My version: Hardback
Genre: Historical Fiction Romans
Publisher: Hodder & Stoughton
First published: 2016
From the cover:
The Tungrians have no sooner returned to Rome than they find themselves tasked with a very different mission to their desperate exploits in Parthia. Ordered to cross the River Rhenus into barbarian Germany and capture a tribal priestess, who maybe the most dangerous person in the empire’s northern border, they are soon subject to the machinations of an old enemy who will stop at nothing to sabotage their plans before they have even set foot on the river’s eastern bank.
But after their Roman enemy is neutralised, they face a challenge greater still. With two of the Bructeri tribe’s greatest treasures in their hands, they must regain Roman territory by crossing the unforgiving wilderness that was the graveyard of Roman imperial strategy two hundred years before, and capture the Bructeri’s vengeful chieftain and his warband can only end in one way – a horrific sacrificial death on the tribe’s altar of blood.
We are now a few books on from the truly awful, childishly poor, The Emperor’s Knives. And I know that Mr Riches himself saw that review, as he bemoaned in a comment made on Facebook, that he had a bad review(s) “with pictures.” So, ever since, I’ve been looking for some improvement, as he himself seemed to suggest at the same time as the “with pictures” comment, that he could do with tightening things up a bit and that there would be (an improvement).
However, improvement, there hasn’t been. Any. Kind. Of.
I didn’t expect an immediate improvement, in the book following Knives, as that could already have been ‘in the bag.’ But, after that, there should have been something to suggest he was taking on board the criticism.
It’s elementary stuff and, I guess, shows both his shortcomings as a writer and the carelessness of his editors and proof-readers. For it is, as I’ve said before, also their responsibility. The only reasons I have ever come up with for their failures to do their jobs properly, are that they are afraid of him, or they are blind.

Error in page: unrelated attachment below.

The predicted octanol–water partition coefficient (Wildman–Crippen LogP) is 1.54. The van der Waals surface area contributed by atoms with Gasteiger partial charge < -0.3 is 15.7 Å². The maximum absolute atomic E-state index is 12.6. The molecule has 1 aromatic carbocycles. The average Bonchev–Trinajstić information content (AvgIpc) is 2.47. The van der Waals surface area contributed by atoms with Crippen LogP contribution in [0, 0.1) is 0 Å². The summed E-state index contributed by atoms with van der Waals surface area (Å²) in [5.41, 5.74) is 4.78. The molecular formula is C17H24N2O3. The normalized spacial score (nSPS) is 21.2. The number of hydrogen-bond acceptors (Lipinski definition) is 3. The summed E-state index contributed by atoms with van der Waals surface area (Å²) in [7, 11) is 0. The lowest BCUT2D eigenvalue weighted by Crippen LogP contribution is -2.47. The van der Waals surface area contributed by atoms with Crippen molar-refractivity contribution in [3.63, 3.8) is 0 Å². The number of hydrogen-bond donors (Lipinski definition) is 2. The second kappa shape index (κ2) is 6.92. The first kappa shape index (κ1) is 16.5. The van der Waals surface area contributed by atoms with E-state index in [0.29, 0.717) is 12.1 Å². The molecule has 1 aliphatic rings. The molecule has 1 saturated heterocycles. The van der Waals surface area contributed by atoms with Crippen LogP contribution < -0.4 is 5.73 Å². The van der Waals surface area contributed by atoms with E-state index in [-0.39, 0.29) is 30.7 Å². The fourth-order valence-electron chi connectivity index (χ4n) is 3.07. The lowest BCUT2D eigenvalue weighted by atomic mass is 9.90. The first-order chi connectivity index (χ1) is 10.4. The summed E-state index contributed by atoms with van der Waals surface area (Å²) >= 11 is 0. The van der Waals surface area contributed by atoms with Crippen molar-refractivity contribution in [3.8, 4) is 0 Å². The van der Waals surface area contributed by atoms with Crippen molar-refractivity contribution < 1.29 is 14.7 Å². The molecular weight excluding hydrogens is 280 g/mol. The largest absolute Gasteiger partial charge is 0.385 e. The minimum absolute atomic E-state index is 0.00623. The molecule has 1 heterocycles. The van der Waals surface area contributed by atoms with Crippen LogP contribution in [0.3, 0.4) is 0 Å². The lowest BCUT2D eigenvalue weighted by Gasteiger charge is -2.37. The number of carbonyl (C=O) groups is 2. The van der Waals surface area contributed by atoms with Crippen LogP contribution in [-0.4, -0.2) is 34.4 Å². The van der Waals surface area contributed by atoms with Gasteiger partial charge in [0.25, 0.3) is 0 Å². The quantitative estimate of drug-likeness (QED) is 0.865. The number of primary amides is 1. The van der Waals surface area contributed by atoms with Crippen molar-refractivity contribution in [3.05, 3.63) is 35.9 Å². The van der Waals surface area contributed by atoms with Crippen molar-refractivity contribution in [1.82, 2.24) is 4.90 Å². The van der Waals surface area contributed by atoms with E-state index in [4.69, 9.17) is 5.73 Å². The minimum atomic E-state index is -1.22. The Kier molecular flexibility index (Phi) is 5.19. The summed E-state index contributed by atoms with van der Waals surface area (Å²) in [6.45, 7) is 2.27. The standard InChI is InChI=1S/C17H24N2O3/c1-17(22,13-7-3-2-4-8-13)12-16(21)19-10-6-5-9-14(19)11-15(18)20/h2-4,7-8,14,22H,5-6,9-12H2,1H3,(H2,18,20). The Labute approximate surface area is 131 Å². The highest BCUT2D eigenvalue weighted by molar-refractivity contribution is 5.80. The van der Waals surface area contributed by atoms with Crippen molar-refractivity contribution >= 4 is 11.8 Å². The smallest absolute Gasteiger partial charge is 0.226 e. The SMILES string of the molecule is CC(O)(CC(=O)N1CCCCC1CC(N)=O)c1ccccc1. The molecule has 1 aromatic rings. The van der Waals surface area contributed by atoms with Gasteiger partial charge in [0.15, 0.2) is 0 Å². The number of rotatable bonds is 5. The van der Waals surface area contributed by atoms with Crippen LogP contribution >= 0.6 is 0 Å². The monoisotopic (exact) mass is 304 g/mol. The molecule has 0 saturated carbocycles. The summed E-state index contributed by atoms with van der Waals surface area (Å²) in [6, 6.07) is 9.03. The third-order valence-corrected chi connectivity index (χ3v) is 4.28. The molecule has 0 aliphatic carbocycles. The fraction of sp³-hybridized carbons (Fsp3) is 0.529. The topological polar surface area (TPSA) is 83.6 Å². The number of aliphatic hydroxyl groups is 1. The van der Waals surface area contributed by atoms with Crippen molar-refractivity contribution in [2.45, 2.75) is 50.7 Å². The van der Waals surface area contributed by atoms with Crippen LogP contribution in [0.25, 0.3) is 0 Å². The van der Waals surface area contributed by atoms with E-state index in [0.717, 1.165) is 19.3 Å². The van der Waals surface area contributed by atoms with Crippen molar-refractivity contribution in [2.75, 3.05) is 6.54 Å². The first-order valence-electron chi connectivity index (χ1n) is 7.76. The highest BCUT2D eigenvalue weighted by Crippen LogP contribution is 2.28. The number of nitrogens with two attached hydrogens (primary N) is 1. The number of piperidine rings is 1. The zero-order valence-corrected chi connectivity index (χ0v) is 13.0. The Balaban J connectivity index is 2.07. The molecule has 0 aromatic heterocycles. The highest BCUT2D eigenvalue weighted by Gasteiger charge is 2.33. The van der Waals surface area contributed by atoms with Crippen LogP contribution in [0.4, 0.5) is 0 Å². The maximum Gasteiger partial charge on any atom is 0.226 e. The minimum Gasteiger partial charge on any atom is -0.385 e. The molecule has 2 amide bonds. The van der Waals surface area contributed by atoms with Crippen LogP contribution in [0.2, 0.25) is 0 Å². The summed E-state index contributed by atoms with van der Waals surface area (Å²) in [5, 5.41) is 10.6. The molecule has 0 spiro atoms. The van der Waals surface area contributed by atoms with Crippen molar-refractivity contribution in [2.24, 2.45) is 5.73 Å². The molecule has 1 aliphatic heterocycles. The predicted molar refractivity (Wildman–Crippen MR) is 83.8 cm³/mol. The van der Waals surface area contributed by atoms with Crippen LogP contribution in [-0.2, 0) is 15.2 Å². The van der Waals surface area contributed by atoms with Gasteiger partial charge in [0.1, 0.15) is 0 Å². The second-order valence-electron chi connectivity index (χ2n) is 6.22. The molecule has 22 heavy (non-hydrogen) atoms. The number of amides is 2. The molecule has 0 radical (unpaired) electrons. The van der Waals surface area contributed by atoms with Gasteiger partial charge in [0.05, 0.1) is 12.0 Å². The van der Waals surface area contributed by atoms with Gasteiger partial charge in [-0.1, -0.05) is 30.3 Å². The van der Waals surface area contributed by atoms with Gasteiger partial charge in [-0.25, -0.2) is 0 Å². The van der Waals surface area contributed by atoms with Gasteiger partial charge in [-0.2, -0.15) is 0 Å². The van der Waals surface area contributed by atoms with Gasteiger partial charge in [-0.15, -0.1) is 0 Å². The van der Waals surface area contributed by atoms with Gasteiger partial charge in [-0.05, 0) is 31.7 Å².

Starting from the least worst, for example – all feelings are only ever conveyed by facial movements. Though that is when those faces are not ‘a mask of…’ something or other and generally, well… immovable, and/or immobile. Everything happens ‘in an instant.’ All armoury is ‘polished iron.’ I could go on.
Actually, I will go on. Only for a short while, honest. A lot of what follows I have pointed out before and it’s no doubt as irritating for you, as it is for me to pay for and read in the book. However, part of why I want to mention them again, is because they are still appearing.
Then there’s this sort of thing;
“Almaric stepped into the circle, turning a slow circle…”
“After a moment she released him swaying as if tired for a moment.”
“But I have done enough to allow you to find yourself again. But you will need more than this to make you whole again…”
There are ‘wolfish grin’s of course, but they’re fairly standard for this sort of drivel. What is strange, following on from the previous novel’s dedication to the people who make sure ‘my mistakes never reach your page’, strange, is that he even names and shames people in the acknowledgements. Though I can imagine there were a few other ‘experts’ who threatened him with legal action if he didn’t leave their names off. “I’ll check the military facts for you but don’t you dare you put my name alongside this childish gibberish.”
That eyebrows are raised every half dozen lines, goes without saying, in a wide variety of manners – but never lowered. Picture that for a moment… I’ll stop here.
It is enough nowadays to point out that nothing has improved. Gone backwards in many cases. You can blame him, but (as mentioned above), there are a whole host of others who also need to hang their heads in shame. Those who check this sort of thing – the fuck are you doing all day?! Beta readers (poor sods), what are you actually reading when you say you’re reading this?! Agent, manager, person from the publisher who signs off the proofs! Are those things in Braille or what?!
A glimmer of hope did flitter across my mind (if that’s possible) in the first section – can’t remember if it was a prologue, an introduction, or a chapter, that there felt as if there were marginally fewer howlers, perhaps small shoots of improvement? Maybe this time I could write about the story, rather than the inane, should be picked up by anyone else reading it before, or even after publication! Mainly before!! I was wrong. It went true to form and got worse and worse. Unreadably worse. Absolute rubbish. No redeeming features. At all. Fuck’s sake, Riches, you actually put your name to this crap!
If this was handed in by a 12-year-old student on a creative writing course, they’d fail.